A More Christlike Way: A More Beautiful Faith

  • Jack Heppner, Author
  • Retired Educator

A More Christlike Way: A More Beautiful Faith (2019), by Brad Jersak – A Book Review

This latest book by Brad Jersak is a natural sequel to his earlier book, A More Christlike God: A More Beautiful Gospel. In that book Jersak set out to convince his readers that if they wanted to know what God is like, look at Jesus who is the exact representation of the Father. Of course that forces one to the conclusion that God is Love, as the Apostle John would declare (I John 4:8). Instead of being a retributive god who needs blood on the floor to initiate forgiveness, God – as represented by Jesus – is restorative by nature. That book ranks high on the list of the top ten books that have impacted me at profound levels.

A More Christlike Way, follows quite naturally by insisting that the gospel really is an invitation to walk in the footsteps of Jesus. Just as God has been revealed to be a God of Love, so the way of God we are invited to follow is the way of Love. I had a sense while reading the book that Jersak had stumbled upon an Anabaptist vision of the Christian life without drawing on standard Anabaptist literature, except of course the Bible itself. Like in Anabaptism, in Jersak’s view, Jesus models, inspires and enables us to walk the Christlike way. A basic premise he makes is that unChristlike images of God lead to unChristlike ways of living in the world (30).

That means that a starting point for Christian ethics is to “deconstruct” those unChristlike images of God. But he raises a red flag with respect to deconstruction, saying that in a sense it is a violent term that, when overused, can leave one stranded in the swamps of agnosticism. He says he has witnessed too many former Evangelicals abandon the faith all together because they have deconstructed the faith to the point where there is nothing left to reconstruct. He proposes a number of other, less violent terms to rethink one’s faith, for example: Restoration, Renovation, Makeover, or Detox and Rehab. He suggests that, “…it helps if we are mindful that the object of our deconstruction is not Truth or Christ or the gospel per se, but rather, my own constructed ways of thinking and talking about God” (47).

In Part II, Jersak summarizes four commonly held unChristlike ways of being which must be resisted.

  • Moralism, rooted in black and white certitudes, leads to rule keeping based on fear and compulsion instead of a way of life rooted in Grace.
  • Partisan Amoralism happens when politics trumps morality; when we baptize a political platform and identify it as the gospel.
  • Retributive Factionalism is a kind of tribalism that thrives on an “us-them” dynamic which often becomes cruel and ugly.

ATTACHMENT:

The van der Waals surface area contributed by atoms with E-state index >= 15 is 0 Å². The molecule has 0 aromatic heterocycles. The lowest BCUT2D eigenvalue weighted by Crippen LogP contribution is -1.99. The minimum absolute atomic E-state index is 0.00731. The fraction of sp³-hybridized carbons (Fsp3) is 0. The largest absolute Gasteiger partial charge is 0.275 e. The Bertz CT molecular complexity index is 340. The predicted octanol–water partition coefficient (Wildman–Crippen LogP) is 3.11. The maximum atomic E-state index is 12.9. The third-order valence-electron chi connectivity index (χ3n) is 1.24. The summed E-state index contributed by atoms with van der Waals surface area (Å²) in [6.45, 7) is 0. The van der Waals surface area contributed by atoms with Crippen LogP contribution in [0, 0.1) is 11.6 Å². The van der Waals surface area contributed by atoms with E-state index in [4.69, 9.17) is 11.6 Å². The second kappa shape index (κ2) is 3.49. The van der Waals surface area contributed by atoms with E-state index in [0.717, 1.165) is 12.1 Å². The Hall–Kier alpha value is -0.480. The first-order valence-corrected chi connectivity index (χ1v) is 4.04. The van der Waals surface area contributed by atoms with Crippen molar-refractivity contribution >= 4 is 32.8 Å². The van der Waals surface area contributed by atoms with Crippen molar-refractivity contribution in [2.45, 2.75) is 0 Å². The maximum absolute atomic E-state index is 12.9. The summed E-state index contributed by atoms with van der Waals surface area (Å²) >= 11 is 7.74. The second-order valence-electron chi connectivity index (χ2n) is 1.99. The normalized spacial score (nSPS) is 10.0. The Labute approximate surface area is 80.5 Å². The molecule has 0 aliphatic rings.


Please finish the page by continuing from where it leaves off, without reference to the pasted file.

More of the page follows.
• Nationalism and Civil Religion emerges when one’s national identity makes one feel superior to other races or cultures, and when our notion of “empire” begins to call for devotion normally experienced in religious contexts.

In Part III, Jersak then delineates seven facets of the Christlike way, all of which he says are “radical” in some way. “Authentic Christ-followers have always been the real radicals, returning to the taproot of their faith in the life and words of Jesus” (108). I found these seven chapters to embody much of what I have absorbed through Anabaptist studies over the years. What I found refreshing, though, was the way Jersak wrestles openly with how to actually live this Christlike way. This, in contrast to a smugness I sometimes sense among Anabaptists who have inherited these notions through their spiritual forbears but have failed to actually try them out in the rough and tumble of real time. Modern Anabaptists, especially in the affluent West, have sometimes been guilty of watering down the radical nature of the Jesus way to make it compatible with a comfortable middle-class lifestyle.

I will summarize each of these chapters briefly:

  • Radical Self-Giving, as modeled by Christ, is not so much giving up privilege as “employing privilege.” The focus in Philippians 2 is all about Christ “emptying himself into the world for the sake of the world.”
  • Radical Hospitality implies that there is room at the table for all, as seen in the parable of the Great Banquet (Luke 14), even for those who need persuading to overcome their reluctance to accept the invitation.
  • Radical Unity is a unity of Love. Jesus calls us to put love ahead of differences (John 20, Ephesians 2, I John 4). That is to say we are held together better by mutual acts of love than insisting on uniformity of belief and practice.
  • Radical Recovery challenges us to take the Sermon on the Mount seriously. It is the core of Christ’s teaching, Jesus’ distillation of the Prophets and the peak of the entire biblical tradition. It tells us not so much how to be more spiritual, but how to be more fully human. The Beatitudes lead us not so much to happiness but depict the upside down way of the divine life (2 Peter 1:4). Jersak rejects the common methods of skirting the Sermon on the Mount which mostly suggest it is meant only to drive us to despair and so lead us to depend on grace alone for salvation (159).
  • Radical Peacemaking, Radical Forgiveness does not come naturally to us, says Jersak. He responds at length to those who suggest he is reading into the text what he wishes, by depicting his gradual and painful conversion to this way of life.
  • Radical Surrender is best depicted by open hands instead of a clenched fist or a limp wrist.
  • Radical Compassion, Radical Justice is clearly shown in the parable of Lazarus and the Rich Man, which, says Jersak, is not a story about the afterlife, but about the importance of radical compassion in the Christlike way.

A book filled with both beauty and challenge. Well worth the read!